Gradually The World:
New & Selected Poems, 1982–2013
By Burt Kimmelman
Burt Kimmelman is a poet of observation. Over the course of three decades and seven collections of poetry, Kimmelman’s powers of observation and description have become keener as his work has insisted more forcefully on the significance of the present moment. It is a development on display in his most recent collection, Gradually the World.
Like Cid Corman and William Bronk, two clear influences, Kimmelman often finds occasion for a poem in a seemingly insignificant moment. Sometimes this is a moment of familial pastoral, as in “Making the Bed,” in which a simple, quotidian gesture becomes the site of communion. The poem begins:
summer country, in the morning the leaves
to the window & fold
the house in . mountains & sun . i fold
the blankets, hand smooth. When
i know it. […]
Here Kimmelman’s prosody is as light — and seemingly as inconsequential — as the act of making a bed. Yet as his verse is divested of bombastic effects, a quiet craftsmanship comes through. The spaces between word and full stop, the lower case “i” insisting that the narrator does not take precedence over the scene: It is a meditative poem whose form enacts the mood and is largely responsible for tone.
One of the pleasures of a volume of selected poems is that it allows the reader to see recurring themes in a poet’s work. Throughout his writing life, Kimmelman has maintained an interest in ekphrastic poetry, or poems that attempt to describe and write through works of art. Works by Gaudier-Brzeska, Franz Marc, Gerstl, Kandinsky, Robert Motherwell, Picasso, Charles Demuth, Degas, Rodin, Sol Lewitt, Ed Ruscha, and several other artists make appearances here. A focus on works by abstract expressionists aligns Kimmelman with the New American Poetry, which emerged after World War II, concurrently with these ground-breaking artists. But Kimmelman’s interest in art is wide-ranging.
Kimmelman’s poem on the great Catalan surrealist Joan Miró is especially eloquent. Entitled “Miró At The Guggenheim, 8.13.87,” it captures not only the child-like wonder of Miró’s work, but also the uncanny experience of viewing it:
the hair line
the eye, the red sun, these
are the creatures
of the air
who dance and cajole . these things are
to be loved, sight
to which we cling […]
There is a delicacy to Kimmelman’s language, here and in all his best poems, a gauzy diction that seems to barely hold together, yet allows the subject of inquiry or observation to show through, giving it respectful precedence. Here the dance of the eyes along the canvas is reenacted in language and coupled with the clean delight of an accomplished work of creativity.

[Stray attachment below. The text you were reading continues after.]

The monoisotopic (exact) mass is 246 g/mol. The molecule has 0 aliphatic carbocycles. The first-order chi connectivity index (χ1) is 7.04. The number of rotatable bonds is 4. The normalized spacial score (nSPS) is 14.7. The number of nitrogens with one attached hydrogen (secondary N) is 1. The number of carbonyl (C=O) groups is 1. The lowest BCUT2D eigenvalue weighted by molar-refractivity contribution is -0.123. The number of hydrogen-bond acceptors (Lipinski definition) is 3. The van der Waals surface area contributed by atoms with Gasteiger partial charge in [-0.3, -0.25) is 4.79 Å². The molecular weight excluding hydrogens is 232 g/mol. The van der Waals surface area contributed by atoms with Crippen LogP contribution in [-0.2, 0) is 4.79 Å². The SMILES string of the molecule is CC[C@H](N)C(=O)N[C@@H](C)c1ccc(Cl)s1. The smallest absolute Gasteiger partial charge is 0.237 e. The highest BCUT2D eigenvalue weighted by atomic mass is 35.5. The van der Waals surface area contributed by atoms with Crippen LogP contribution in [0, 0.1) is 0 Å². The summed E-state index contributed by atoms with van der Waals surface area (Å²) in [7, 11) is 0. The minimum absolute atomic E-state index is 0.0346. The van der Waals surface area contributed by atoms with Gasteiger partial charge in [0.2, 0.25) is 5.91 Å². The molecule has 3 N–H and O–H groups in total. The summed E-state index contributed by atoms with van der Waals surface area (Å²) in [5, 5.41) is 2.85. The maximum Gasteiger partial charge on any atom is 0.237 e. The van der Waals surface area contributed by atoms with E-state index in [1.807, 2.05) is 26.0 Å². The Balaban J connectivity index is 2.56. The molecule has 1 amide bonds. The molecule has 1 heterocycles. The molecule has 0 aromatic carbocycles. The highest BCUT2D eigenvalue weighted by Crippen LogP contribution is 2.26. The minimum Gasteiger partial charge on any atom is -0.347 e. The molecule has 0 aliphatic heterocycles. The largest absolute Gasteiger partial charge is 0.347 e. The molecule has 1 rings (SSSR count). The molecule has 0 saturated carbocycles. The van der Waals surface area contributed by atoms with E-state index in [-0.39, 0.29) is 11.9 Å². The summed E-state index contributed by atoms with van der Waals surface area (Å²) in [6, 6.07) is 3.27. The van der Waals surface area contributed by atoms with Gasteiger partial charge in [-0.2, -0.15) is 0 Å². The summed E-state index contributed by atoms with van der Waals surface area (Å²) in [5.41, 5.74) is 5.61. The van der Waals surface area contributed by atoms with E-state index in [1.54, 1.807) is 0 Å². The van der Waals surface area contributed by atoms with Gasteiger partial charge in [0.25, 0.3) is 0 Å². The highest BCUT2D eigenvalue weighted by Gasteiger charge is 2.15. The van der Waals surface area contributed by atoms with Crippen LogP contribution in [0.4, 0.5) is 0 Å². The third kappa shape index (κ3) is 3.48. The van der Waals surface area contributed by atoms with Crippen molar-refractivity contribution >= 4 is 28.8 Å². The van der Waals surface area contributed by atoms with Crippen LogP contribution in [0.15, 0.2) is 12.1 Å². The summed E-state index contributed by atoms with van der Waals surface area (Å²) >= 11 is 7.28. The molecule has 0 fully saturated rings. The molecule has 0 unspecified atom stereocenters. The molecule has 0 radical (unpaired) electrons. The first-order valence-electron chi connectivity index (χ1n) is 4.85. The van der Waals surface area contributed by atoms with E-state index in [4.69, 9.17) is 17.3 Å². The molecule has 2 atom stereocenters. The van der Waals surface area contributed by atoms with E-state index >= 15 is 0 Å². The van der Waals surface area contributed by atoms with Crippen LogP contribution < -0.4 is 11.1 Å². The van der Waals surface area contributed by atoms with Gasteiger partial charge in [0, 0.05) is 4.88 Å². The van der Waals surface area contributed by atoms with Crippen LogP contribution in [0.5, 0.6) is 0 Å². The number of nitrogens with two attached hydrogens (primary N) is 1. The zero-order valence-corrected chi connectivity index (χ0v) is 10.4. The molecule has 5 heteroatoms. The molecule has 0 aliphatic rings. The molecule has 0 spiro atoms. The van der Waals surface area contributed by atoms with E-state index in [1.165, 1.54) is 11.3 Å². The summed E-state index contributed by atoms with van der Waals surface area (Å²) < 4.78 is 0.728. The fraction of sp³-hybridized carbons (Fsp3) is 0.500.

As Kimmelman’s poetry has become more insistent on observations, his craft has become more keen, employing syllabics and ancient Asian forms including haiku and the Lushi verse form. Both share not only a reliance on syllable count to determine line length, but also the sense of form as a vehicle for observation, presentation and surprise. Each of the lines in “Red Maple Tree, Mid April” has four syllables, delicately capturing the scene with a form that draws little attention to itself yet provides a frame for observation:
Swaying in air
below the branch
of the tree’s red
flowers, soft pulp
caught in a silk
thread — the weeping
spring, the letting
go to begin […]
It’s a joy to have three decades of Kimmelman’s poetry collected here, allowing the reader to chart the evolution of craft and interest in Kimmelman’s work and to chart, ultimately, a life in touch with poetry and art. Dates and seasons play an important role in these poems, appearing regularly in titles throughout the collection. In this sense, Kimmelman is not only a poet of observation, but also one of occasion.
Whether it’s “At a Willem de Kooning Show with Michael Heller,” “Visiting the Nursing Home,” “Sidewalk Café, Spring,” “Waking My Daughter for School,” or “A Visit to Gloucester,” Kimmelman’s poetry tracks moments of the self in the world. In this way, while lightly indebted to Corman and Bronk, Kimmelman goes beyond the abstract qualities of their often interior verse, combining it with the ranging activity observable in the work of first and second generation New York School poets. These poems memorialize thought and action, rather than thought in action. As Kimmelman has said, “over time, quality of attention has become hugely important to me in my life and in my writing especially, and this sense of the act of attention, or attending to the presence of moment-by-moment experience, is what I want more than ever to memorialize.”
There is a sense of the world gradually opening up here, image by image, line by line, poem by poem. It is a world of art and beauty and family and friends. It is the world of an aesthete aware and appreciative of the physical bonds that hold us here, and accepting of the artist’s responsibility to translate the ineffable language of life into something more permanent, on canvas or page.